And here is the proof:
I once had a single star review from a reader on the Barnes & Noble USA online site. The book was The Aware, and the heading was "An Unpleasant Read".
It was ages ago and I can't access that particular review any longer, but from memory the reviewer went on to say something along the lines of her "idea of an entertaining story was not one where the plot seemed to consist of people getting caught and escaping ad infinitum".
There might have been more, but I can't recall. Definitely an unhappy reviewer. The review was about as bad as you can get, and I've remembered it particularly because she never did say why she used the word "unpleasant" and I have been curious ever since.
And then there is this review, also on the Barnes & Noble site. Same book, different reviewer, four years later.
"...this series has to much to offer. It had wonderful satire, selfless decisions, curious characters, original plot, and completely valid for teaching in schools. The themes of this book series were amazing, and her writing style is smooth and fresh. Blaze Halfbreed is a strong and cunning character whose past is heart-breaking yet it's amazing to see her still alive and thriving. This book will be one I re-read, and there aren't a lot I actually do re-read. I highly recommend this for anyone who wants something with substance and something that is original and actually does not have much in the way of cliches. The way it goes, one may think one thing, but a completely opposite event happens. The twists and turns and ties all bring this series to be my absolute favorite of every book I've read."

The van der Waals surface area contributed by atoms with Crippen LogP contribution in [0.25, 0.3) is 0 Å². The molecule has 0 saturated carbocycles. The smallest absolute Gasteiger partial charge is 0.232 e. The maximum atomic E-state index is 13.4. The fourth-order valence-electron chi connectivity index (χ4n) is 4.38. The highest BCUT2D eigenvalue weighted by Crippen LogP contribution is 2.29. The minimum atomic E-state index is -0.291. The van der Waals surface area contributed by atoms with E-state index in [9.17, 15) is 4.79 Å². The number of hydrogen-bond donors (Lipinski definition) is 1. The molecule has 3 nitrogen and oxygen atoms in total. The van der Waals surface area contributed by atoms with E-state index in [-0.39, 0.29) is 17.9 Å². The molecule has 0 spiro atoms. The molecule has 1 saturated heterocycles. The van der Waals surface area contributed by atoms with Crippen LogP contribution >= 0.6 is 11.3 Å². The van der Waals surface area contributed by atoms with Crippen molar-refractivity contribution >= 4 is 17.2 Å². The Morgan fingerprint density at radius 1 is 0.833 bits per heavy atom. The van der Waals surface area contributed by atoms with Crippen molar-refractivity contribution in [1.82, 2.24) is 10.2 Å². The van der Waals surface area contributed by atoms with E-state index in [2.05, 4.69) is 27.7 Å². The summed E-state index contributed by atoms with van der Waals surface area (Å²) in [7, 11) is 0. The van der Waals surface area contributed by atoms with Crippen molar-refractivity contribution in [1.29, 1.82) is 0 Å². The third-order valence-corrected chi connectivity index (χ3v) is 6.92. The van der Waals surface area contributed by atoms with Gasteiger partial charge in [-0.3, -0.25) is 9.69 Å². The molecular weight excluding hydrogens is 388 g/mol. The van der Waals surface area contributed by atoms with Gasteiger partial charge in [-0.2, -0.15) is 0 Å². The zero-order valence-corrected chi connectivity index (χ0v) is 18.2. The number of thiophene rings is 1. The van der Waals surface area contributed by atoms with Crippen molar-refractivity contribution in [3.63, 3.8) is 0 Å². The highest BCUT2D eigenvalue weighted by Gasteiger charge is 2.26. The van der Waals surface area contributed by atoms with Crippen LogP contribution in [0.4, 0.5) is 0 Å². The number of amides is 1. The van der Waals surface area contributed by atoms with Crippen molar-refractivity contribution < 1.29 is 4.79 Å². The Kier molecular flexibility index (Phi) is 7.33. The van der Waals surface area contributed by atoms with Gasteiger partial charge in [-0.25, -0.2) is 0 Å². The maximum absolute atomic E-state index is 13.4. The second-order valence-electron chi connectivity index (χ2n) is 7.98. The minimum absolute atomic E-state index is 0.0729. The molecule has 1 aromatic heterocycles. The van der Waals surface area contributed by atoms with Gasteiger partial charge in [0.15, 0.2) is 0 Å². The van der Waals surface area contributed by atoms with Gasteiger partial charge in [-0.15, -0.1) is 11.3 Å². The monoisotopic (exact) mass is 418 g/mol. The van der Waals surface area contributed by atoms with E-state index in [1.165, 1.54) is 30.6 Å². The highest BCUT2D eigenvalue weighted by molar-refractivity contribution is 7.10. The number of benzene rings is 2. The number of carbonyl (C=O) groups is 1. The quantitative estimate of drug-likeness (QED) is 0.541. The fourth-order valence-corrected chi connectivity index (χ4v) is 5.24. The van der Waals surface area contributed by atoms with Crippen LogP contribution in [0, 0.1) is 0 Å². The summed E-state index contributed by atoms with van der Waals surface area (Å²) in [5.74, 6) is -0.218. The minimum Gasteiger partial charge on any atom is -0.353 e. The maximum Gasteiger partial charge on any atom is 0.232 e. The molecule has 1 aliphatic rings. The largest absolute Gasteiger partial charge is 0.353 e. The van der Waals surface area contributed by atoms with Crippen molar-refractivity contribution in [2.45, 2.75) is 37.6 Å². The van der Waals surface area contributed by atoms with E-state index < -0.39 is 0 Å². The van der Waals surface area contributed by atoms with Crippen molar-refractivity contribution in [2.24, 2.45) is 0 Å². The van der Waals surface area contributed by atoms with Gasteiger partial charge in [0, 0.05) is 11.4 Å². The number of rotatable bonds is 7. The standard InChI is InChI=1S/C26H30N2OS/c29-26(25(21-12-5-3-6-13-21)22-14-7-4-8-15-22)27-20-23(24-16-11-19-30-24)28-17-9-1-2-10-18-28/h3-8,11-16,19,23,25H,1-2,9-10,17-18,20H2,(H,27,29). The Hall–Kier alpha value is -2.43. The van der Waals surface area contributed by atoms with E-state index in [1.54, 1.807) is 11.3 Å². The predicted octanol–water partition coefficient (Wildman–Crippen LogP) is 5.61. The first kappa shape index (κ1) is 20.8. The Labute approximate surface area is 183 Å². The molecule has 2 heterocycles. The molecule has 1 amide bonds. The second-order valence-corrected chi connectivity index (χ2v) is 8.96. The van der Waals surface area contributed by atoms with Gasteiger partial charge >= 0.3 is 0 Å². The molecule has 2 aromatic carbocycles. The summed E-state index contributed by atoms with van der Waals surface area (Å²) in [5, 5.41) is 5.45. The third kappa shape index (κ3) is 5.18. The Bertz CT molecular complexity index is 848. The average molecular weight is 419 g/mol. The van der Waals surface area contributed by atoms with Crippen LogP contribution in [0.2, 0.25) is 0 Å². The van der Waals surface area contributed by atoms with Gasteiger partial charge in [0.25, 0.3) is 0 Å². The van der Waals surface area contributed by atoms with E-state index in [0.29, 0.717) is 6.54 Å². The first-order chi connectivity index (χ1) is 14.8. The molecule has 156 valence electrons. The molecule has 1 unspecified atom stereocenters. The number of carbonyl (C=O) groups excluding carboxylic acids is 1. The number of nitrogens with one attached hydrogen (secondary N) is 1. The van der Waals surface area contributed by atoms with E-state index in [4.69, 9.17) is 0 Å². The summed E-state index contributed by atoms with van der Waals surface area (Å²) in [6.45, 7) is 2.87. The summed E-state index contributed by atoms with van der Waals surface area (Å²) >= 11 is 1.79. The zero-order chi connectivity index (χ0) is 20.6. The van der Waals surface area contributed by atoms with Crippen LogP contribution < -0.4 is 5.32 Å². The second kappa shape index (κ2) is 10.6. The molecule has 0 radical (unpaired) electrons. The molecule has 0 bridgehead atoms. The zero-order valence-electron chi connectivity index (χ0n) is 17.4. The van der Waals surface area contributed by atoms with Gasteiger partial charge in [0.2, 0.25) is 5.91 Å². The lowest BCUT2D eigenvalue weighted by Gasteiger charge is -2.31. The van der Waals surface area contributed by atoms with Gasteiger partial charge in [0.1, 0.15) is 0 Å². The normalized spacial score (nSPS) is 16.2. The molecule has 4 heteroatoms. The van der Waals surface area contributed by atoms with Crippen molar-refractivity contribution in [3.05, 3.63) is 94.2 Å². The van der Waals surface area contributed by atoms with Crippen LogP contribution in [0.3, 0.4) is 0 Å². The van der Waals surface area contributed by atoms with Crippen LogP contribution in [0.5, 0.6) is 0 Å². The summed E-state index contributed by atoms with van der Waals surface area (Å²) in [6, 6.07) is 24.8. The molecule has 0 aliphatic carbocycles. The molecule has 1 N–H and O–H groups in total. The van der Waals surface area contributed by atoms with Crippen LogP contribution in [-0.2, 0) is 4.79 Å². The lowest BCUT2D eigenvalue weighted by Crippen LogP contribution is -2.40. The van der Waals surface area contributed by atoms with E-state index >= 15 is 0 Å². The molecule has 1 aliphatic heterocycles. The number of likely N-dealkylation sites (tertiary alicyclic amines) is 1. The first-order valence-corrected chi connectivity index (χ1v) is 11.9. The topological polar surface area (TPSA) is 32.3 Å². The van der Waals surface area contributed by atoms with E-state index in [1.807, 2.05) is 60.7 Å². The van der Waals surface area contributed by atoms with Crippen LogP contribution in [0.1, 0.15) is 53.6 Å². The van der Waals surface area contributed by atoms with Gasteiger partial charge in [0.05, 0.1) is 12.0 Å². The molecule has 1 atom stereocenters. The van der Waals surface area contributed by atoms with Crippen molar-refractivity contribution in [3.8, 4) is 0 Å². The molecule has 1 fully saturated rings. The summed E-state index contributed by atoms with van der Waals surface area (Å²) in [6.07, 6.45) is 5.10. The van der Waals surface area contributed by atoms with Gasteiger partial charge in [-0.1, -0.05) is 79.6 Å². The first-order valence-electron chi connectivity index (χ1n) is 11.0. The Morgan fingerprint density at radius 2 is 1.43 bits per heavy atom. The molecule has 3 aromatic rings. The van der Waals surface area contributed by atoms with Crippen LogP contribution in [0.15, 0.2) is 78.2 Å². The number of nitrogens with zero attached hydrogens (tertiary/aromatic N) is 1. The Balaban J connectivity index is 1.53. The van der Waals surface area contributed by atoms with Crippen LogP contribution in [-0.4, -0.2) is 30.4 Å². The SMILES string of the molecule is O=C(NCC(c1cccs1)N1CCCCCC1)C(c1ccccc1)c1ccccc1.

In fact, you can't get a better reader review than that.
Saturday, July 04, 2009
We turned to say to the flowerseller,
"This is a flower native to the place where we grew up!"
And she said, "Oh, you're from Israel?"
I have walked in Italy and the south of France, in Greece and Turkey, in Tunisia, Algeria and Morocco, and in each one of those places I have had the locals point out their lovely native trees -- Eucalyptus every one.
I have heard Californians wax lyrical over their lovely Californian trees. Yep, Eucalypts.
Last night we had dinner with an old friend, a Brazilian nuclear scientist. We were talking of trees and native fruits, and he said he looked forward to showing me the wonderful Eucalyptus groves of Brazil. "They are our native trees," says he. "Very beautiful..."
and a few islands of South-East Asia
(which have 15 species, 8 of which are also found in Australia).
AND NOWHERE ELSE. Ok?
You may grow them, but you pinched them from downunder first!
If you haven't seem the West Australian woodlands in spring, you have missed one of the world's great experiences.
See here for a tiny taste. And note that Verticordia. The top lefthand pix on this page is also Verticordia. The trees are all species of Eucalyptus. The topmost are called blackbutt...three guesses why. All photos were taken in my home state, Western Australia.